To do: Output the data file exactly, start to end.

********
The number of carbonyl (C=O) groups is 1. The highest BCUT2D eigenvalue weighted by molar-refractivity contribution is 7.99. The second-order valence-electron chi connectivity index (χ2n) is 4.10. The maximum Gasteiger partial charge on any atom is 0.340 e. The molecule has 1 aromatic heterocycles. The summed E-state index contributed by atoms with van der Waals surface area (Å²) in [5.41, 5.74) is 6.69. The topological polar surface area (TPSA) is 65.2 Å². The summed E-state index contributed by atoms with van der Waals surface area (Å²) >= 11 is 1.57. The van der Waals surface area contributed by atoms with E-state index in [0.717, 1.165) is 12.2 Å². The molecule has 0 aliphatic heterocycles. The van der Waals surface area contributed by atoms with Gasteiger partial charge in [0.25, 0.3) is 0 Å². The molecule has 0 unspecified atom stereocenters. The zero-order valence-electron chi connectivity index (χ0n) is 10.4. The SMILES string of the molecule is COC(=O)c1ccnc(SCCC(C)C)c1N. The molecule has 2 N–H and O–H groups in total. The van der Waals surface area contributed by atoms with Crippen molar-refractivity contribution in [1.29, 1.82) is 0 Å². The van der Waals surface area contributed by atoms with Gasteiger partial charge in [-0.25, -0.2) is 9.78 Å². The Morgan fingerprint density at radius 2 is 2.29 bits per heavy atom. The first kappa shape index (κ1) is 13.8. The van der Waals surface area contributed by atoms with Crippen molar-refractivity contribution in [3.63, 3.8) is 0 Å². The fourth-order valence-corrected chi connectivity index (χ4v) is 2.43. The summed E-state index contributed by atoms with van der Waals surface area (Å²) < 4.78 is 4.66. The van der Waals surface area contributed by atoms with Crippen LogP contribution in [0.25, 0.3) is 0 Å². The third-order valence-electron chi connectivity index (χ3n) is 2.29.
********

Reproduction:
The number of carbonyl (C=O) groups is 1. The highest BCUT2D eigenvalue weighted by molar-refractivity contribution is 7.99. The second-order valence-electron chi connectivity index (χ2n) is 4.10. The maximum Gasteiger partial charge on any atom is 0.340 e. The molecule has 1 aromatic heterocycles. The summed E-state index contributed by atoms with van der Waals surface area (Å²) in [5.41, 5.74) is 6.69. The topological polar surface area (TPSA) is 65.2 Å². The summed E-state index contributed by atoms with van der Waals surface area (Å²) >= 11 is 1.57. The van der Waals surface area contributed by atoms with E-state index in [0.717, 1.165) is 12.2 Å². The molecule has 0 aliphatic heterocycles. The van der Waals surface area contributed by atoms with Gasteiger partial charge in [0.25, 0.3) is 0 Å². The molecule has 0 unspecified atom stereocenters. The zero-order valence-electron chi connectivity index (χ0n) is 10.4. The SMILES string of the molecule is COC(=O)c1ccnc(SCCC(C)C)c1N. The molecule has 2 N–H and O–H groups in total. The van der Waals surface area contributed by atoms with Crippen molar-refractivity contribution in [1.29, 1.82) is 0 Å². The van der Waals surface area contributed by atoms with Gasteiger partial charge in [-0.25, -0.2) is 9.78 Å². The Morgan fingerprint density at radius 2 is 2.29 bits per heavy atom. The first kappa shape index (κ1) is 13.8. The van der Waals surface area contributed by atoms with Crippen molar-refractivity contribution in [3.63, 3.8) is 0 Å². The fourth-order valence-corrected chi connectivity index (χ4v) is 2.43. The summed E-state index contributed by atoms with van der Waals surface area (Å²) < 4.78 is 4.66. The van der Waals surface area contributed by atoms with Crippen LogP contribution in [0.25, 0.3) is 0 Å². The third-order valence-electron chi connectivity index (χ3n) is 2.29.